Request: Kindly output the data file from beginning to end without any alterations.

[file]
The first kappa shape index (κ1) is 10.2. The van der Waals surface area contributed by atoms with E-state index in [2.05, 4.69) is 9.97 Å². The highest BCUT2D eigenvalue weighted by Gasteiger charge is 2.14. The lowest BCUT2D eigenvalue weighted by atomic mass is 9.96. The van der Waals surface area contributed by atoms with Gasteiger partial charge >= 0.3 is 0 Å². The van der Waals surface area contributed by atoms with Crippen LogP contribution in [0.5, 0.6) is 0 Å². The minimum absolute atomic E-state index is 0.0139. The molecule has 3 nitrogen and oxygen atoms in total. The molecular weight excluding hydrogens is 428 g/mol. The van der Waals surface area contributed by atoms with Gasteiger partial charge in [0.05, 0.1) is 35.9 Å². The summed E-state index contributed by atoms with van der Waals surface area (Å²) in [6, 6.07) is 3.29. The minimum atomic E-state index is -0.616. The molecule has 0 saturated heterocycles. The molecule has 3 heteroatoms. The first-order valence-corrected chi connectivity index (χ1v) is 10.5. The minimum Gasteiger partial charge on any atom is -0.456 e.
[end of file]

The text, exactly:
The first kappa shape index (κ1) is 10.2. The van der Waals surface area contributed by atoms with E-state index in [2.05, 4.69) is 9.97 Å². The highest BCUT2D eigenvalue weighted by Gasteiger charge is 2.14. The lowest BCUT2D eigenvalue weighted by atomic mass is 9.96. The van der Waals surface area contributed by atoms with Gasteiger partial charge >= 0.3 is 0 Å². The van der Waals surface area contributed by atoms with Crippen LogP contribution in [0.5, 0.6) is 0 Å². The minimum absolute atomic E-state index is 0.0139. The molecule has 3 nitrogen and oxygen atoms in total. The molecular weight excluding hydrogens is 428 g/mol. The van der Waals surface area contributed by atoms with Gasteiger partial charge in [0.05, 0.1) is 35.9 Å². The summed E-state index contributed by atoms with van der Waals surface area (Å²) in [6, 6.07) is 3.29. The minimum atomic E-state index is -0.616. The molecule has 0 saturated heterocycles. The molecule has 3 heteroatoms. The first-order valence-corrected chi connectivity index (χ1v) is 10.5. The minimum Gasteiger partial charge on any atom is -0.456 e.